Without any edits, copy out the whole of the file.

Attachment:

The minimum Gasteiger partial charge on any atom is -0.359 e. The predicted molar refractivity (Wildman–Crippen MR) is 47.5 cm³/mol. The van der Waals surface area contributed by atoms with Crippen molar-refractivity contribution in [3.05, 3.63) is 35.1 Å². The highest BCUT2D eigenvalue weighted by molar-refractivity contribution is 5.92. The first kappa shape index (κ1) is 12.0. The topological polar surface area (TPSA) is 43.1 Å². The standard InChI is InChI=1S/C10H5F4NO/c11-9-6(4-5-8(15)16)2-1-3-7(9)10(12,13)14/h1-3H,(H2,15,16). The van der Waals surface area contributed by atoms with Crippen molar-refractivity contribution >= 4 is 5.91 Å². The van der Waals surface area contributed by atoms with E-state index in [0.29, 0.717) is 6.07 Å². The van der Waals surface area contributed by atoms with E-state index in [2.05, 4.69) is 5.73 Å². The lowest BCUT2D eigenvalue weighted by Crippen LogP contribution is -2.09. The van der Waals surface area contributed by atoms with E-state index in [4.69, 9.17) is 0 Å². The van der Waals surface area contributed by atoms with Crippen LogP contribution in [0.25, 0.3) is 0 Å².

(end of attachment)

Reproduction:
The minimum Gasteiger partial charge on any atom is -0.359 e. The predicted molar refractivity (Wildman–Crippen MR) is 47.5 cm³/mol. The van der Waals surface area contributed by atoms with Crippen molar-refractivity contribution in [3.05, 3.63) is 35.1 Å². The highest BCUT2D eigenvalue weighted by molar-refractivity contribution is 5.92. The first kappa shape index (κ1) is 12.0. The topological polar surface area (TPSA) is 43.1 Å². The standard InChI is InChI=1S/C10H5F4NO/c11-9-6(4-5-8(15)16)2-1-3-7(9)10(12,13)14/h1-3H,(H2,15,16). The van der Waals surface area contributed by atoms with Crippen molar-refractivity contribution >= 4 is 5.91 Å². The van der Waals surface area contributed by atoms with E-state index in [0.29, 0.717) is 6.07 Å². The van der Waals surface area contributed by atoms with E-state index in [2.05, 4.69) is 5.73 Å². The lowest BCUT2D eigenvalue weighted by Crippen LogP contribution is -2.09. The van der Waals surface area contributed by atoms with E-state index in [4.69, 9.17) is 0 Å². The van der Waals surface area contributed by atoms with Crippen LogP contribution in [0.25, 0.3) is 0 Å².